Muslim Brotherhood’s Unilateralism Harmed the Egyptian Revolution

The Egyptian revolution failed because the Muslim Brotherhood excluded the revolutionary forces from power after it won the election.

al-monitor Then-President-elect Mohammed Morsi waves to his supporters while surrounded by his presidential guard in Cairo's Tahrir Square, June 29, 2012. Photo by REUTERS/Amr Abdallah Dalsh.

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salafist, protests, muslim brotherhood, mohammed morsi, military, failure, egyptian salafists, egyptian muslim brotherhood, egypt

Jun 28, 2013

Like others who are interested in Egyptian affairs, I listened to President Mohammed Morsi’s speech hoping that he would be able to contain his opponents and make June 30 be like any other day. The president talked a lot about the previous regime’s corruption and of the people’s suffering caused by the influence that the old regime still has over state institutions.

Morsi gave specific names and told specific stories, as if the Egyptian people don’t know them. He called his speech “uncovering the truths.” But it seems that Morsi forgot that the Egyptian revolution was aimed at eliminating the corruption that he talked about.

Morsi didn’t explain why the revolution failed to achieve its objectives. Why were Mubarak, his aides, and his sons found innocent? What was the Muslim Brotherhood’s role in all that?

Before Morsi was elected, the Muslim Brotherhood met with the revolutionary movements to get their votes. The Brotherhood promised that the revolutionaries would be partners in governance, that the Brotherhood’s mistake of allying with the military against the revolution would not be repeated, and that this time the Brotherhood will be loyal to its allies. “Just give us your votes to defeat Ahmad Shafiq (the former regime’s candidate) and everything will be the way you want it,” they said.

Fearing that the old regime might return, millions of people voted for Morsi. The unity between the Brotherhood and the revolutionary movements was enshrined in the agreement at the Fairmont Hotel. The agreement was announced in Morsi’s presence only days before he announced his candidacy. The agreement’s three most important items were to reshape the Constituent Assembly that would draft a constitution inclusive to all Egyptians, to form a national unity government that would oversee the democratization process, and to appoint a Copt and a woman as vice presidents to showcase the national unity and equality of the post-revolutionary phase.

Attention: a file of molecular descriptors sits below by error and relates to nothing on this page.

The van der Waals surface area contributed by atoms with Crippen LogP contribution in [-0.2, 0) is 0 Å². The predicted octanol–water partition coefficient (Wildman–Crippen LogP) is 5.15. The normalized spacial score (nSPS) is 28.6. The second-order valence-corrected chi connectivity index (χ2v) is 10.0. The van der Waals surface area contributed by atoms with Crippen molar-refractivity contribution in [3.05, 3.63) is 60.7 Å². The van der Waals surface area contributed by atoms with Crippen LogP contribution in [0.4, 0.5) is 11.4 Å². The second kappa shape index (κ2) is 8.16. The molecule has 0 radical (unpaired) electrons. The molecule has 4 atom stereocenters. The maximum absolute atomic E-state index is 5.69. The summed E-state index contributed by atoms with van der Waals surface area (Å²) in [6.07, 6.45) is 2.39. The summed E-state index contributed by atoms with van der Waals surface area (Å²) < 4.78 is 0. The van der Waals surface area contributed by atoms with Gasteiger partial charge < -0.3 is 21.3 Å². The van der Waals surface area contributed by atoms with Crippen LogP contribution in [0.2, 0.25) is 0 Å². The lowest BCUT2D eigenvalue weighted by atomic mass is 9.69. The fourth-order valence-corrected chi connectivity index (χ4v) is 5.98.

But what did the Muslim Brotherhood do after winning the presidency? This is what the president did not talk about in his speech.

The Constituent Assembly remained the same. The Muslim Brotherhood, instead of allying with those who gave them their votes, turned their backs and allied with the Salafist forces, which opposed participating in the Jan. 25 revolution.

As a result, the Constitution was not inclusive and it did not consecrate the values ​​of citizenship, freedom and human rights. Rather, the Constitution limited freedoms and human rights, and canceled the equality between men and women. More important, the Brotherhood struck a behind-the-scenes deal with the military establishment whereby the latter would limit its role in politics in exchange for protection from transitional justice and preserving the army’s political and economic interests.

With regard to the government, the Brotherhood favored a government with one color, as if the Brotherhood can alone solve Egypt’s problems, which have accumulated since the Sadat era and are being maintained by foreign pressure to sustain the former regime’s political and economic orientations. Egypt’s problems are bigger than any one party to resolve. So how can a particular group or organization lacking the support of most national forces do it?

Mohamed Aboul Gheit wrote an article about Egypt’s appalling healthcare situation. The problems he listed in that sector alone are enough to convince one to give up on the country, let alone if we add to them the housing problems (more than 2 million people live in cemeteries and more than 10 million live in slums without public facilities).

It is still my opinion that whoever governs Egypt will lose popular support because it is impossible to solve the country’s problems without at least two presidential terms. I also believe that the best solution would be that everyone carries part of the burden. But the Muslim Brotherhood’s Guidance Office has its own secret calculations.